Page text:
SD Alcohol 40 - The Dermatology Review

SD Alcohol 40

ARTICLE

09.28.18 AD DISCLOSURE

SD alcohol 40 is a type of denatured alcohol used in cosmetics and personal care products as an anti-foaming agent, astringent, antimicrobial agent, and a solvent.

Origin

SD alcohol, or “specially denatured” alcohol, is ethanol that contains a denaturant to make it taste unpleasant. This is done because ethanol is the same alcohol found in alcoholic beverages such as liquor, wine, beer, etc., and in the United States, alcoholic beverages are heavily taxed. According to Cosmetics Info, in order to avoid paying beverage taxes on alcohol that is not meant to be consumed (i.e. for use in cosmetic and personal care products), the alcohol must be denatured per specific formulations given by the U.S. Government’s Alcohol and Tobacco Tax and Trade Bureau (TTB). The process adds a small amount of a denaturant to the alcohol to make it taste bad, thus creating alcohol that is not suitable for drinking, but is otherwise similar for other purposes.

SD alcohol that is followed by a number on the ingredient list (i.e. SD alcohol 40) is the designation given by the U.S. Bureau of Alcohol, Tobacco, and Firearms to the denaturing method used. Due to the diversity of industrial uses for denatured alcohol, hundreds of additives and denaturing methods have been used. Common denaturants in cosmetics and personal care products include denatonium benzoate, t-butyl alcohol, diethyl phthalate, and methyl alcohol. The process of denaturing alcohol does not chemically alter the ethanol molecule. In addition to SD alcohol 40, the specially denatured alcohols acceptable for use in cosmetics are SD Alcohol 23-A and SD Alcohol 40-B.

Functions

In cosmetics and personal care products, SD alcohol 40 has multiple functions, including as an anti-foaming agent, astringent, antimicrobial agent, and a solvent.

As an astringent, SD alcohol 40 causes biological tissue to contract or draw together. After topical application, astringents work on proteins called keratins, which function to hold skin cells together to form a barrier. The bonds between keratins are affected by temperature and pH, forming only when skin is slightly acidic or cool. If the bonds break, the keratin molecules will separate, causing the outer layer of skin to swell. Astringents cool the skin and cause the bonds to reform. It is this process that produces the temporary toning effect associated with astringents.

SD alcohol 40 can often be found in soaps and hand sanitizers labeled as “antimicrobial” because it has strong bactericidal and fungicidal activity. The antimicrobial effects of alcohols are based on protein denaturation.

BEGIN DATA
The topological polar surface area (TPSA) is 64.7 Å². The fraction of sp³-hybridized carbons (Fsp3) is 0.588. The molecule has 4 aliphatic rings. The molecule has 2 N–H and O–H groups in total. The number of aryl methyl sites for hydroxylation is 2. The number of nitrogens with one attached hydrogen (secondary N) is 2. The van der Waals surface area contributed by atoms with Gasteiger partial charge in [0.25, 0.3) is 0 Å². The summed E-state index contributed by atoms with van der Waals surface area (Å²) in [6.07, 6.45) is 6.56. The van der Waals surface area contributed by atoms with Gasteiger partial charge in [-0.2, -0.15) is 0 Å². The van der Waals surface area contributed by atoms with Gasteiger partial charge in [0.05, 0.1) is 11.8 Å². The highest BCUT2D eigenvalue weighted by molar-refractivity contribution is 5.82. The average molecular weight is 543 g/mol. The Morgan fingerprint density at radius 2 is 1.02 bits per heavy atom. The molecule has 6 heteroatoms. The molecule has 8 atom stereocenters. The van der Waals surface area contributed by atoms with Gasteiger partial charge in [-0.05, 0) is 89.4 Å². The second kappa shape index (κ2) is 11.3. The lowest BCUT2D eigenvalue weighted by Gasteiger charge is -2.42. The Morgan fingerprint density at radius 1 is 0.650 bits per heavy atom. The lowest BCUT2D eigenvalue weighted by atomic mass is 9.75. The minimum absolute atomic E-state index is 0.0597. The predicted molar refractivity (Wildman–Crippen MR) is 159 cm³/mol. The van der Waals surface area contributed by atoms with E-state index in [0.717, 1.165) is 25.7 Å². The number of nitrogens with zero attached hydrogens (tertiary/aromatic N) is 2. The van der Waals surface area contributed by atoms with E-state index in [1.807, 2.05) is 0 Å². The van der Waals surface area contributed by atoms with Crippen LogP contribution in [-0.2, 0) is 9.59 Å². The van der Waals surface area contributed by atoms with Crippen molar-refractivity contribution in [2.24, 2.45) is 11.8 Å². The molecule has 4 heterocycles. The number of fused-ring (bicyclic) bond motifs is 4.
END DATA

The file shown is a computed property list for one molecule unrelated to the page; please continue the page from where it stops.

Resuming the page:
Lastly, SD alcohol 40 functions as a solvent to help other ingredients dissolve into a solution. This property of SD alcohol 40 also thins out formulations by compacting or shrinking the volume of the solution. Thinner formulations can help skin care products perform better since active ingredients have less volume to traverse to get to your skin.

Safety

The Cosmetic Ingredient Review (CIR) Expert Panel concluded that safety of ingredients containing denatured alcohol, such as SD alcohol 40, should be based on the safety of the denaturants used since dermal application or inhalation of cosmetic products containing these ingredients will not produce significant systemic exposure to ethanol. The Panel considered that the adverse effects known to be associated with alcohol ingestion do not suggest a concern for SD Alcohols because of the presence of the denaturants. The safety of the alcohol denaturants Denatonium Benzoate, t-Butyl Alcohol, Diethyl Phthalate, and Methyl Alcohol were reviewed by the CIR Expert Panel in 2008 and found to be safe as used.

Despite the approval of SD alcohol 40 by the CIR Expert Panel, the safety of this ingredient in cosmetics and personal care products is controversial. When high concentrations of denatured alcohol are used in the formulation of skin care products, this ingredient can cause drying and irritation. Denatured alcohol can also cause erosion of the skin’s surface layer, leading to a weakened skin barrier. However, if lower concentrations of denatured alcohol are used, this ingredient may function solely as a degreasing agent, creating a better texture of the skin care formulation.

Ultimately, the safety of SD alcohol 40 in cosmetics and personal care products depends on both the type of denaturant and also the concentration that is used to create the formulation.

References: U.S. Food and Drug Administration, “Alcohol Free”, Cosmetics Info, “SD Alcohol 40”, J Occup Med Toxicol. 2008; 3: 26, The Naked Chemist, “Astringent products, their role on the skin”, 2015.

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